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Brett Hilder


Brett Hilder was born in 1911 the youngest son of renowned watercolourist Jesse Jewhurst Hilder. Hilder joined Burns Philp and Co as a cadet in 1927, gaining his masters certificate in 1937. A year later he obtained an additional master qualification, to become only the sixth Australian, at the time, to gain the qualification. As a sailor Hilder travelled extensively to the Dutch East Indies and the South Pacific Islands receiving his first vessel command in 1946.

Hilder was an exceptional navigator and during World War II taught navigation to Australian air crews, later rising to Wing Commander serving Catalina flying boats for the Royal Australian Air Force.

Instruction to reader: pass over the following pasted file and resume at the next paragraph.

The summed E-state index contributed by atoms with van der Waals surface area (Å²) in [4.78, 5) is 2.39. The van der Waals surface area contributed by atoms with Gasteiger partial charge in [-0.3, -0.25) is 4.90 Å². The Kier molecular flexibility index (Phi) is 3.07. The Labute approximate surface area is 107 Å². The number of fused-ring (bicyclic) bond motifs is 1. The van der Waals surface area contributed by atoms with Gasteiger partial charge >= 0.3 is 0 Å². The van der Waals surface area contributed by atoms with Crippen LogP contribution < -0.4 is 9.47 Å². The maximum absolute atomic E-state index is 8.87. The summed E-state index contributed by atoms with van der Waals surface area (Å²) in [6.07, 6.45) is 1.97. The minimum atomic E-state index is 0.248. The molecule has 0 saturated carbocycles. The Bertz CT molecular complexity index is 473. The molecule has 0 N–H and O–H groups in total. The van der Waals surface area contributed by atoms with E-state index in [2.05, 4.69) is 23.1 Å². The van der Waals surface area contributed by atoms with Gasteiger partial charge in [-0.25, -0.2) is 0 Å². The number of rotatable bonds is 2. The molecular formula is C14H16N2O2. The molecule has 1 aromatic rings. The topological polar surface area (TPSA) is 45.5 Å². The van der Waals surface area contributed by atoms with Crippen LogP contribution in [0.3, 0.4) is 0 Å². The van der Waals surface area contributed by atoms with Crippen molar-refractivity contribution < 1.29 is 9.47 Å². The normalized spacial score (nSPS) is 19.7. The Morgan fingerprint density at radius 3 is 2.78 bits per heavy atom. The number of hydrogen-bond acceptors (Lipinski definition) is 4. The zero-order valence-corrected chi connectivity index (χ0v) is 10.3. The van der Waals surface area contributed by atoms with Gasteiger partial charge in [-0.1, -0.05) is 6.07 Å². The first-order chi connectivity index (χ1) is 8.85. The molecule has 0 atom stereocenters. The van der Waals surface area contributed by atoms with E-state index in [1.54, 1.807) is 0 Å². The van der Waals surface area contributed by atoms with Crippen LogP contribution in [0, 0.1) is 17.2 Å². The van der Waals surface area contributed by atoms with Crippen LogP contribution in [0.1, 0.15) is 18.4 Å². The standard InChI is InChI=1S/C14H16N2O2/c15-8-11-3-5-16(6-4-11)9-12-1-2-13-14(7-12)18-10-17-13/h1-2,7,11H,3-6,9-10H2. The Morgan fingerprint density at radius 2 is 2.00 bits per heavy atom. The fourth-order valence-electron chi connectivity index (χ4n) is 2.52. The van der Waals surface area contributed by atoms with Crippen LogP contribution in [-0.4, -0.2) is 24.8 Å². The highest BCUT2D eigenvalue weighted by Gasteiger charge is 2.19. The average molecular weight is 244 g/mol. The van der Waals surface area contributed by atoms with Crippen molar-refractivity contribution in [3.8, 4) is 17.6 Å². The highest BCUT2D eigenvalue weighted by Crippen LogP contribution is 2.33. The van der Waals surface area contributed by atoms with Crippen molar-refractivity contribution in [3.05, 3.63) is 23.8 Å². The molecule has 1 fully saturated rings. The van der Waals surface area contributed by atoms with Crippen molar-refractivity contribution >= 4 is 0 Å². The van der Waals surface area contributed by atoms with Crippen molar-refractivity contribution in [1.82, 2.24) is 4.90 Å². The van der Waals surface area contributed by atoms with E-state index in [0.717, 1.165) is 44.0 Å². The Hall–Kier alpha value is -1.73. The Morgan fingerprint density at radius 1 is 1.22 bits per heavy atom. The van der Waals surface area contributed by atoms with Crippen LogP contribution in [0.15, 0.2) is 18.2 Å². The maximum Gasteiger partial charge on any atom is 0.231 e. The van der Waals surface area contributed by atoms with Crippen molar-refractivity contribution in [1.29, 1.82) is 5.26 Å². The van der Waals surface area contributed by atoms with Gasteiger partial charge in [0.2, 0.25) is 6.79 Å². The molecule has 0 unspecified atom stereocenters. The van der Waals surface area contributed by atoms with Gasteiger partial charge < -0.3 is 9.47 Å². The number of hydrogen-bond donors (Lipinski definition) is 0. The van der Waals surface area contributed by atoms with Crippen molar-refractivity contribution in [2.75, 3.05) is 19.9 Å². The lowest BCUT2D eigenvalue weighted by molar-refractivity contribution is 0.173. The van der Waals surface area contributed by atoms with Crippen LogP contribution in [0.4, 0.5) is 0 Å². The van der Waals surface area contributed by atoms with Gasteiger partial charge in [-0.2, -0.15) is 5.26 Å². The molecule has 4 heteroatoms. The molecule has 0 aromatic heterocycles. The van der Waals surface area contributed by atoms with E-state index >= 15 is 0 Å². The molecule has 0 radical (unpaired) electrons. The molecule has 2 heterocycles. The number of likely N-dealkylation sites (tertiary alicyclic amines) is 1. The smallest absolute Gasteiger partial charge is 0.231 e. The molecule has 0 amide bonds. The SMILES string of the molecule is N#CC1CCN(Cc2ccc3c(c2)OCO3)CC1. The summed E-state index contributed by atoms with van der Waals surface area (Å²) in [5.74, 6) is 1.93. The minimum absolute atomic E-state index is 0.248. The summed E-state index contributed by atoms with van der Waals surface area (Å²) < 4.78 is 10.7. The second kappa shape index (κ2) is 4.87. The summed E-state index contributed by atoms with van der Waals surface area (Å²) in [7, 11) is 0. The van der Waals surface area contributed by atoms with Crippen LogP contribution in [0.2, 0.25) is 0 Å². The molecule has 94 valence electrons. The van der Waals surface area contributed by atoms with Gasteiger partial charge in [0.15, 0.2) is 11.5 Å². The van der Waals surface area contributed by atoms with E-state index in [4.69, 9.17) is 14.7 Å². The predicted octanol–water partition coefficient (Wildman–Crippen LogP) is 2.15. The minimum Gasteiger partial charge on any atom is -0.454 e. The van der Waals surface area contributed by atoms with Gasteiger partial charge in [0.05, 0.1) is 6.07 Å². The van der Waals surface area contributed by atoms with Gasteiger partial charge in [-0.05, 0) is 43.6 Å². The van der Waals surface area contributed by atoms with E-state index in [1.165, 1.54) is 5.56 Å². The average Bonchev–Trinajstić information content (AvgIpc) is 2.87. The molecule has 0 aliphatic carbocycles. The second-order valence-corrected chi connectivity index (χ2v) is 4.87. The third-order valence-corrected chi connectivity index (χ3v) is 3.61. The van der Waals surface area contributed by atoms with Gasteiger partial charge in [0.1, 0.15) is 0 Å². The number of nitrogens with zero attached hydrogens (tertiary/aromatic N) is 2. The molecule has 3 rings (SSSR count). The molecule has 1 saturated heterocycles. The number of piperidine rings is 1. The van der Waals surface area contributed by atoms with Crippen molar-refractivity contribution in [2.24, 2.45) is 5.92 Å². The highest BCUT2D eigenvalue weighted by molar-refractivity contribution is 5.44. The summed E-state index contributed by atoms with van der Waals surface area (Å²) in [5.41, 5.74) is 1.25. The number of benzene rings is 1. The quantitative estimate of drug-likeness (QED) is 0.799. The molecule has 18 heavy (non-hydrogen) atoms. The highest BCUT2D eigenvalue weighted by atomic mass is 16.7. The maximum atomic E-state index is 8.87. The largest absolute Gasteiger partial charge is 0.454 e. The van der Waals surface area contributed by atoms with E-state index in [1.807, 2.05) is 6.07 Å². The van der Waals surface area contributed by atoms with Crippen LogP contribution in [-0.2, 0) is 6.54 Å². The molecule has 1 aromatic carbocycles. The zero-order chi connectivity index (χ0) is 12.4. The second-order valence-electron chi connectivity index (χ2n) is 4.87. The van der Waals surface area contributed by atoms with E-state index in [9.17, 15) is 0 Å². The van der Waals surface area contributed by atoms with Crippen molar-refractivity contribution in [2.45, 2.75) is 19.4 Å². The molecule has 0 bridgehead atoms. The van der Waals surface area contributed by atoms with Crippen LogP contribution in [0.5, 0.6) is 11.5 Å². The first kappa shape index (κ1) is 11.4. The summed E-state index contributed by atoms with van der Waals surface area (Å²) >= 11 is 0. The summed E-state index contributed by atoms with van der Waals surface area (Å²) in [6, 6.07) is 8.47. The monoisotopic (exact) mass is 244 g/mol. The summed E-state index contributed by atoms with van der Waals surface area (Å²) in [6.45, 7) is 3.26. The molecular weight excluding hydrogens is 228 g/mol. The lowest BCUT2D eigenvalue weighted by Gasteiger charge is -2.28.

At the end of the war Hilder resumed his career as a merchant sea-captain and returned to Burns Philp and Co serving as master of the MULIAMA, MANGOLA, MORINDA, MALAITA and the BULOLO, eventually becoming Commodore of Burns Philp and Co.

After Burns Philp and Co eventually sold its fleet of vessels, Hilder joined the Australian Liner Services as Master of CAPE ARNHEM, later doing relief work in Pacific Tankers.

The Hilder group of five islands was named after Brett Hilder by British Admiralty, as was Hilder Reef, in the Two Mile Opening to the north of Lizard Island off the Great Barrier Reef. This honour was bestowed upon Hilder in recognition of his discovery in 1963 of a new passage through the reef.

Hilder was a fellow of the Royal Astronomical Society, the Royal Geographical Society and a member of the Company of Master Mariners and the founder of the Australian Institute of Navigation. He was a prolific armature painter and held several exhibitions of his work. Hilder wrote three books: 'Navigator in the South Seas' about his life and experiences as a ship captain; 'The Voyage of Torres' and 'The Heritage of JJ Hilder' about his father a prominent painter that supported a national touring exhibition of his father's work organised by the Queensland Art Gallery. Brett Hilder died in April 1981.